from the forest to the sea
The intricate, graphite drawings of Harvey’s Drift series are renderings of the natural world. But they also operate as metaphors for her experiences with her father after he was diagnosed with dementia. Harvey would accompany her father for walks along the beaches of Denman Island, where he carefully selected pieces of driftwood as gifts for his daughter. Much like her father’s mind, the driftwood seemed impermanent and fragile—the substance of a past about to disappear. The pieces had been part of something whole and, through travel from forest to sea to beach, were shaped by a lifetime of experience, now only suggested by the hints of past attachments.
The large-scale drawings in the series Dis/ Connect explore the complexity and importance of human interconnection. The detailed driftwood clusters, patterns, and solitary images in Dis/Connect engage negative space—cracks in our social lives that can easily become crevices. But the points at which the driftwood meet suggest that by moving from solitude to connection, we can find solidarity, building strength and the possibility of more resilient communities. In this way, we enact a social form of biodiversity, acknowledging what the ecological world already knows: connection is crucial for survival.
In this part of the Dendrochroma series, Harvey uses selected pieces of driftwood as a foundation, painting them with different colour gradients to reflect shifts in emotional states or moods within a short time. Harvey’s process reacts to the “thermochromic” mood rings of the mid- 1970s—a fad that mistook changes in body temperature as mood swings, indicated by transformations in colour. The fad is part of a larger cultural impulse to connect colour gradations with mood, and Harvey’s pieces pay homage to the ongoing fascination with colour as an expression of intricate and complicated experiences of emotion.
Be included in the Beaty Biodiversity Museum edition of the video Mood Ring. We are calling for photos of people expressing all kinds of moods—sad, happy, excited, angry, indifferent, it is entirely up to you!
How to participate:
By emailing your photos, you agree that you have all the necessary rights and permissions to do so, and give permission to be included in a video art piece titled Mood Ring by Bettina Harvey. Submitting your photos does not guarantee inclusion in the work.
The images in Bettina Harvey’s series Dendrochroma re-imagine the science of dendrochronology across the experience of the aging human mind and changes over time in personality, perception, and emotion. Where dendrochronology accounts for the life span and variances of a tree through counting and analyzing the concentric rings circling through its trunk, Harvey’s pieces use colour gradients to suggest the imprint of the past on a person’s aging experience. Invoking the mood of past eras—the punchy brights of the early eighties or the blending techniques of nineties design trends—the colours in Harvey’s series represent the imprint of bygone eras on the mind and personality.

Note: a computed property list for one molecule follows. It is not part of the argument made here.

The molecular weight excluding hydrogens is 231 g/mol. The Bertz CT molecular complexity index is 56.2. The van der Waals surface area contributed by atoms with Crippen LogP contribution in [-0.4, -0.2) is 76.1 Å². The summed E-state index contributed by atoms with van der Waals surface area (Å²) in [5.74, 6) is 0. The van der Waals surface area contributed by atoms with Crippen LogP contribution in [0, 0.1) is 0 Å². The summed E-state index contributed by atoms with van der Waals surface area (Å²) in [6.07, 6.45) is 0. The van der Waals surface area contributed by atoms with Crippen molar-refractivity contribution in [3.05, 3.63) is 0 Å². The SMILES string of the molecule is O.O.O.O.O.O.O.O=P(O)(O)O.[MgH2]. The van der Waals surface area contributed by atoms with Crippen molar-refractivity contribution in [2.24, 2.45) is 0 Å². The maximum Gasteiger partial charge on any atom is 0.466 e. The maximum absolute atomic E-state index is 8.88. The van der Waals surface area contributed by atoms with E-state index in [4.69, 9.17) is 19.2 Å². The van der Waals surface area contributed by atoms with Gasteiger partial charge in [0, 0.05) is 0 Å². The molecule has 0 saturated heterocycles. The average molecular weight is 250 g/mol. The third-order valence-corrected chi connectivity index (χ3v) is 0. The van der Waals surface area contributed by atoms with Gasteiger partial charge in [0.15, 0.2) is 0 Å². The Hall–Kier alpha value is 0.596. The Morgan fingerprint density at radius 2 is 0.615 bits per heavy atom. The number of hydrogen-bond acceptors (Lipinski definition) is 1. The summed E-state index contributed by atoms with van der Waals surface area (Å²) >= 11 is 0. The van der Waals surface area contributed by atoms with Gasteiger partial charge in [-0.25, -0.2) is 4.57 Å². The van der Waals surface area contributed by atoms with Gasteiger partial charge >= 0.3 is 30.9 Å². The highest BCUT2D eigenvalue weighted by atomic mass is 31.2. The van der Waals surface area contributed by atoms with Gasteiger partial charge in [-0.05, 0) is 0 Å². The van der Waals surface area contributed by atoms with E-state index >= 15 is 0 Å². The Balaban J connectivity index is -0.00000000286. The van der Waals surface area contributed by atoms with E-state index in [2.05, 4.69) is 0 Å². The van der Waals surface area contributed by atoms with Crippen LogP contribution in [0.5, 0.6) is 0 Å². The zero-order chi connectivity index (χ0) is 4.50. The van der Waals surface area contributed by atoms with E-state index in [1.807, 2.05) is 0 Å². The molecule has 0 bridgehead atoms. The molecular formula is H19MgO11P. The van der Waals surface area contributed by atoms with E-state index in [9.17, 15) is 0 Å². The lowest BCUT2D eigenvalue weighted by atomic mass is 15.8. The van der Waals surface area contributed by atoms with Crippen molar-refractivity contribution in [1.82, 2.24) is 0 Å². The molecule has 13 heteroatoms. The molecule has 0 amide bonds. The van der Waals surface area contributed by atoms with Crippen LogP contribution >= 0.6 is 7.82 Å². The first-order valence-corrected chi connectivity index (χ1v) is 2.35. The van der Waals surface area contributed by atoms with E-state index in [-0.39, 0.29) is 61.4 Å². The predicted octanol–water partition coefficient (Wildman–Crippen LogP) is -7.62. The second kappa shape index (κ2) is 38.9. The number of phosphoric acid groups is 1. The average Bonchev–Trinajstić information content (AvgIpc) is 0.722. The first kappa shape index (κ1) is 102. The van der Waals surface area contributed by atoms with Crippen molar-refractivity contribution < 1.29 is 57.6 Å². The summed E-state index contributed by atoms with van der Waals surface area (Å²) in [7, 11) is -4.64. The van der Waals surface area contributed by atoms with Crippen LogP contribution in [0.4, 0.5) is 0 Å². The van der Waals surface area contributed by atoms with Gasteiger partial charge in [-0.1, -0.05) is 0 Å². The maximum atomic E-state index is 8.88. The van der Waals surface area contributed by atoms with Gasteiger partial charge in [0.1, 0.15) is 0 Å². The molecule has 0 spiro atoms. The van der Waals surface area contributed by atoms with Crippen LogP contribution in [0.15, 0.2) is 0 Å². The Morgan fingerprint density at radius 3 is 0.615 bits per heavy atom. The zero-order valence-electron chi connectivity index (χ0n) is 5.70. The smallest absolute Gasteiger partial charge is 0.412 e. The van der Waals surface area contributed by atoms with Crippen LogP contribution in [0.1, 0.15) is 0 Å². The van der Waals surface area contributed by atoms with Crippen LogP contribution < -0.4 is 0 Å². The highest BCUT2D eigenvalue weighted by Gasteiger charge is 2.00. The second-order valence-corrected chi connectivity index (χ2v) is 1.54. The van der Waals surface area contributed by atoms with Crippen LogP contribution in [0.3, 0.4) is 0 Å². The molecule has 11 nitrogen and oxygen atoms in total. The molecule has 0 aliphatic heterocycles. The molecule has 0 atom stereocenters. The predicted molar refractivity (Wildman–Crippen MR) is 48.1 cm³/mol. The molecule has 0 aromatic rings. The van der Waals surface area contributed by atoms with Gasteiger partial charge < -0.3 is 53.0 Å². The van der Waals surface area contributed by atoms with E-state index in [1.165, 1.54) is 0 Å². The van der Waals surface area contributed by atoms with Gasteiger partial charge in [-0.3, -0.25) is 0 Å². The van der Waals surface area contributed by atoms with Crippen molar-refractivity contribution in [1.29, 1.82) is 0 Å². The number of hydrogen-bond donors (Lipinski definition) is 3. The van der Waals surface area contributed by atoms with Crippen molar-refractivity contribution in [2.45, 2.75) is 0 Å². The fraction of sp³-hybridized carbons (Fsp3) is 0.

The Mud Bay mixed media pieces marked the start of Harvey’s ongoing series which mapped the complex, quickly changing ecology of the intertidal area within the Boundary Bay watershed in Delta, British Columbia. Over an extended period, the Intertidal project recorded a personal effort to make sense of and respond to environmental change by mirroring the cyclic rhythms of the tides. For Harvey, the intertidal zone became a biological metaphor for resilience, grief, and hope in the Anthropocene Era.
Bettina Harvey’s exhibition Drift: from the forest to the sea investigates the ecology and physical journey of driftwood. Harvey’s intricate drawings also suggest metaphors of human experience and relationships, finding parallels between the profound passages of our personal lives and the cycles of ecological life. Different series shift their approach to these parallels, focusing on unique elements of driftwood. At times, Harvey evokes human anatomy and the resilience that lies at the heart of the ageing process. At other times, her pieces emphasize transformation, tracing the imprint of the past upon an individual’s metamorphosis over a lifetime. All her work employs an inquisitive, philosophical approach to questions about time, personality, love, and the natural world.